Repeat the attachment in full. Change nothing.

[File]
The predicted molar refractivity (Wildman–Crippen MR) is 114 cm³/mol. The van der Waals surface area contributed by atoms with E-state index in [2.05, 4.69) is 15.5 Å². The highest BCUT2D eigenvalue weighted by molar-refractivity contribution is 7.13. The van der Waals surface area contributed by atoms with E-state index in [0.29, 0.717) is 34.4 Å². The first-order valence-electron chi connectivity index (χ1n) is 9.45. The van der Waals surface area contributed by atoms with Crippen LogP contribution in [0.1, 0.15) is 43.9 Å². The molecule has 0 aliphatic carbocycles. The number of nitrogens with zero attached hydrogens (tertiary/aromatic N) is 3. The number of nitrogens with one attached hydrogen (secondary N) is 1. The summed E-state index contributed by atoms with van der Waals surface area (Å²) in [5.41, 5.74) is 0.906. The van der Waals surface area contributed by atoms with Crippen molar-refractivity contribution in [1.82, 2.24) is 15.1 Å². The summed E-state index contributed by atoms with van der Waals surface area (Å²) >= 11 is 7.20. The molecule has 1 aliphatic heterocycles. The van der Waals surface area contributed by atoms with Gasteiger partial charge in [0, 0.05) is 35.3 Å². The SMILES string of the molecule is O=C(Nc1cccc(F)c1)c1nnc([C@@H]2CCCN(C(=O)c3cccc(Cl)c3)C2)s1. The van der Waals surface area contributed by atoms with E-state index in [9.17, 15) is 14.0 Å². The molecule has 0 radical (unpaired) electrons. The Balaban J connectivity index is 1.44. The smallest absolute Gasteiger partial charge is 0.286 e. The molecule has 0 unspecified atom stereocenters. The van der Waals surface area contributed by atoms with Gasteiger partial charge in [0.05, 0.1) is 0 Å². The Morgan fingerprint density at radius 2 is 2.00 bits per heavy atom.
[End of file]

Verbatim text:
The predicted molar refractivity (Wildman–Crippen MR) is 114 cm³/mol. The van der Waals surface area contributed by atoms with E-state index in [2.05, 4.69) is 15.5 Å². The highest BCUT2D eigenvalue weighted by molar-refractivity contribution is 7.13. The van der Waals surface area contributed by atoms with E-state index in [0.29, 0.717) is 34.4 Å². The first-order valence-electron chi connectivity index (χ1n) is 9.45. The van der Waals surface area contributed by atoms with Crippen LogP contribution in [0.1, 0.15) is 43.9 Å². The molecule has 0 aliphatic carbocycles. The number of nitrogens with zero attached hydrogens (tertiary/aromatic N) is 3. The number of nitrogens with one attached hydrogen (secondary N) is 1. The summed E-state index contributed by atoms with van der Waals surface area (Å²) in [5.41, 5.74) is 0.906. The van der Waals surface area contributed by atoms with Crippen molar-refractivity contribution in [1.82, 2.24) is 15.1 Å². The summed E-state index contributed by atoms with van der Waals surface area (Å²) >= 11 is 7.20. The molecule has 1 aliphatic heterocycles. The van der Waals surface area contributed by atoms with Gasteiger partial charge in [0, 0.05) is 35.3 Å². The SMILES string of the molecule is O=C(Nc1cccc(F)c1)c1nnc([C@@H]2CCCN(C(=O)c3cccc(Cl)c3)C2)s1. The van der Waals surface area contributed by atoms with E-state index in [9.17, 15) is 14.0 Å². The molecule has 0 radical (unpaired) electrons. The Balaban J connectivity index is 1.44. The smallest absolute Gasteiger partial charge is 0.286 e. The molecule has 0 unspecified atom stereocenters. The van der Waals surface area contributed by atoms with Gasteiger partial charge in [0.05, 0.1) is 0 Å². The Morgan fingerprint density at radius 2 is 2.00 bits per heavy atom.